Zimbabwe has announced plans to use the allure of Victoria
Falls to open a new stock exchange, as part of a broader plan to turn the
resort town into an offshore financial centre.

Finance Minister Mthuli Ncube has said the designation of
Victoria Falls as an international finance centre (IFC) will provide the
industry with additional opportunities to hedge foreign currency denominated
products.

This is intended to be along the lines of other offshore
centres in Africa, where Mauritius is a standout offshore financial centre. Globally,
such centres are found in Ireland, the Caribbean, Luxembourg, Singapore, Hong
Kong and the Netherlands.

On Sunday Ncube took to social media site Twitter to
announce that Zimbabwe will soon launch the Victoria Falls Stock Exchange
(VFEX) that will trade in foreign currency only.

This is aimed at foreign investors and global capital,
especially the mining sector, he said.

 “As a global securities exchange, VFEX will seek
partnerships with other global exchanges and partners around the world, and
become a truly global platform.

“Foreign global companies invested in Zimbabwe can now
seek a listing on VFEX,” said Ncube.

ZSE CEO Justin Bgoni said his office had yet to get the
finer details of the minister’s announcement, but it was hoping to get approval
to operate in a special economic zone (SEZ) where regulations are more relaxed
and different from other parts of the country.

“If we are to operate in a special economic zone there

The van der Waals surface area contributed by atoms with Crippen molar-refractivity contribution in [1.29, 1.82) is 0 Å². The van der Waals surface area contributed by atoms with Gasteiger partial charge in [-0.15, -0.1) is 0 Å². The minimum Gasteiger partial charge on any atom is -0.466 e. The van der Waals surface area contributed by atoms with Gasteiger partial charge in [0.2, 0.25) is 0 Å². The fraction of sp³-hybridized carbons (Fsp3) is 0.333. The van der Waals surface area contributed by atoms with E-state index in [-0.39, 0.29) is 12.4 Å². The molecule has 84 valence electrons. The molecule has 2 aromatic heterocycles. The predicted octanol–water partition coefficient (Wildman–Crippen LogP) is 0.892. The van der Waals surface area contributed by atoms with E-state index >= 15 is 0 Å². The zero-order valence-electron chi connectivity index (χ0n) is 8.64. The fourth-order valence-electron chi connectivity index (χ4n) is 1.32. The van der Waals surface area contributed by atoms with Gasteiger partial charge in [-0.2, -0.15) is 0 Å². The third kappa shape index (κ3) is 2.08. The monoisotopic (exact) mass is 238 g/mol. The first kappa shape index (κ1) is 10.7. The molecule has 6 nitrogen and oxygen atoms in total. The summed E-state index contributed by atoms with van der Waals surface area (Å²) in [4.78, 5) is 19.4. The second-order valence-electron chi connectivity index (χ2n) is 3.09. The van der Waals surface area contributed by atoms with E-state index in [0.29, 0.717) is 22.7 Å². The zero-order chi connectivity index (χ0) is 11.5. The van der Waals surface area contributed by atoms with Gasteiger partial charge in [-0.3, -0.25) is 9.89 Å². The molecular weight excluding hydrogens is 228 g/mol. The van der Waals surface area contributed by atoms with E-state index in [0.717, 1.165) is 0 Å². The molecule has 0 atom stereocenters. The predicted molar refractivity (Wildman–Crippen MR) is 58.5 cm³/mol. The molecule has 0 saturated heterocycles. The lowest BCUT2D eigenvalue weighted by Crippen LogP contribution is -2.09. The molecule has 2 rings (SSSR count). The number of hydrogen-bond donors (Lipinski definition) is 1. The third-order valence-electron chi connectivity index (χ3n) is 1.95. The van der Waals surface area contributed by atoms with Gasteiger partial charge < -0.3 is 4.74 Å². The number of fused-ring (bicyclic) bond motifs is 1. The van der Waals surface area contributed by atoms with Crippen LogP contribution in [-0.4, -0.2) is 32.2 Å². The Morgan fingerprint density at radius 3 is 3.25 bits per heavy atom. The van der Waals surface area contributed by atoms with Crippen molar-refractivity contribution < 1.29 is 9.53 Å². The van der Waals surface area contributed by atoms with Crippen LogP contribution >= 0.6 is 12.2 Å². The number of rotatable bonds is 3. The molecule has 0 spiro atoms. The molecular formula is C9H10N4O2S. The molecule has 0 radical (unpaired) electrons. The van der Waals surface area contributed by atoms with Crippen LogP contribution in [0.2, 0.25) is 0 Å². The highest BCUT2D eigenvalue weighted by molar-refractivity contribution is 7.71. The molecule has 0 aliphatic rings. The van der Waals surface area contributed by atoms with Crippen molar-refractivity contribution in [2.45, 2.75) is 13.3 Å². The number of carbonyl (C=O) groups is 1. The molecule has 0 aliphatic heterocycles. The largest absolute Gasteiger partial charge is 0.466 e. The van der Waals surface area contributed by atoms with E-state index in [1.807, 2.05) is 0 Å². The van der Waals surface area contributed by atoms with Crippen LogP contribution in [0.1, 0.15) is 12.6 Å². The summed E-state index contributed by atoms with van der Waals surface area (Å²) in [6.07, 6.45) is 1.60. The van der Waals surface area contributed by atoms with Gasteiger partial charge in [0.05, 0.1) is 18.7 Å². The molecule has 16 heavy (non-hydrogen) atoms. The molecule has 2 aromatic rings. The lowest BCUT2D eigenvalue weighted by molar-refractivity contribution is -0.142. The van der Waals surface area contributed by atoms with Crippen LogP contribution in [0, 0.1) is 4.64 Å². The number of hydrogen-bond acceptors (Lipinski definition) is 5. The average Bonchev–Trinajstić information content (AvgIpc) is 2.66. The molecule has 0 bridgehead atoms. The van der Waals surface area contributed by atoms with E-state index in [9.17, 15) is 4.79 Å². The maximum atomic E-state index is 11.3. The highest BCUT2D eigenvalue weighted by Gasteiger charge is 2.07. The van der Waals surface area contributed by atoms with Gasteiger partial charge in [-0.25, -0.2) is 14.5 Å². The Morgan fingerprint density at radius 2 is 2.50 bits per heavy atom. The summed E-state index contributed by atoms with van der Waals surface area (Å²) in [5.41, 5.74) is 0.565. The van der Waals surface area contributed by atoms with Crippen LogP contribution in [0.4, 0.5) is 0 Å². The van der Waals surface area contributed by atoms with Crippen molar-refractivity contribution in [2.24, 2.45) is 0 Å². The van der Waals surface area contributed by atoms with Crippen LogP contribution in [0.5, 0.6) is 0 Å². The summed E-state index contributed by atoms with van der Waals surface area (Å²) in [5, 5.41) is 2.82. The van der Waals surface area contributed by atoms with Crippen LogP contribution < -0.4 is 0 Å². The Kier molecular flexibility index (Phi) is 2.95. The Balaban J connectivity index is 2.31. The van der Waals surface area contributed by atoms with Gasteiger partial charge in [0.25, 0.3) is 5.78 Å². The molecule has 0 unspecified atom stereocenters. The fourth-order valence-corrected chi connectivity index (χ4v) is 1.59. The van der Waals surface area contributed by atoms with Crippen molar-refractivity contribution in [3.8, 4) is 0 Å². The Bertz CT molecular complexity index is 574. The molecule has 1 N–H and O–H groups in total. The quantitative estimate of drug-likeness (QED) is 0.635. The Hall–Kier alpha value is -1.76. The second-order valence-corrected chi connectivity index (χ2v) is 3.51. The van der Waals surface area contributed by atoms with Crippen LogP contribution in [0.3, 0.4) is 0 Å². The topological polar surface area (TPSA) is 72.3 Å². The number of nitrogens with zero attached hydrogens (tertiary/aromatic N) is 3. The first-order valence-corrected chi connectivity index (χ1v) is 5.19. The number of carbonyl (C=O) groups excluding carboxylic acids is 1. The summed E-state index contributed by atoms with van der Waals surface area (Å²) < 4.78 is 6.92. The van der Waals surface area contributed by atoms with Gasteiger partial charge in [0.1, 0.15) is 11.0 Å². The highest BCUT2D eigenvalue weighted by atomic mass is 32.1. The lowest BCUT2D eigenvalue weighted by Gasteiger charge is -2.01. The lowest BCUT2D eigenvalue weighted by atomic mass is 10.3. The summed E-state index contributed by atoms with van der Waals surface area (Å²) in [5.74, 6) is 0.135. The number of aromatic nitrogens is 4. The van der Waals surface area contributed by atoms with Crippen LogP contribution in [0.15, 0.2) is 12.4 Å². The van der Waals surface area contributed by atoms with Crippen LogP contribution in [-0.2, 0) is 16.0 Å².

are chances of getting tax concessions both for the stock exchange and the
issuers.

“It’s also treated like a separate country, so you have
more flexibility in terms of movement of money in and out of the country,”
Bgoni said by telephone from Harare.

He said the repatriation of funds was one of the things the
new stock exchange would address.

“If you think of other countries, it’s normally good to
link an offshore financial services centre with your tourism,” he said.  

The plans come as foreign investors appear to have lost
appetite for the southern African country’s capital markets.

This year, foreign investors bought a monthly average of
just above US$1 million worth of shares on the Zimbabwe Stock Exchange, down
from a monthly average peak of US$26 million in 2013.

Significant changes in exchange rate policy and a failure to
repatriate capital gains and dividends have been cited as discouraging factors.

In February last 2019, authorities announced that all shares
trading in United States dollars would from that point be valued in local
Zimbabwe dollars at a 1:1 exchange rate.

This resulted in huge losses for equity investors.

 

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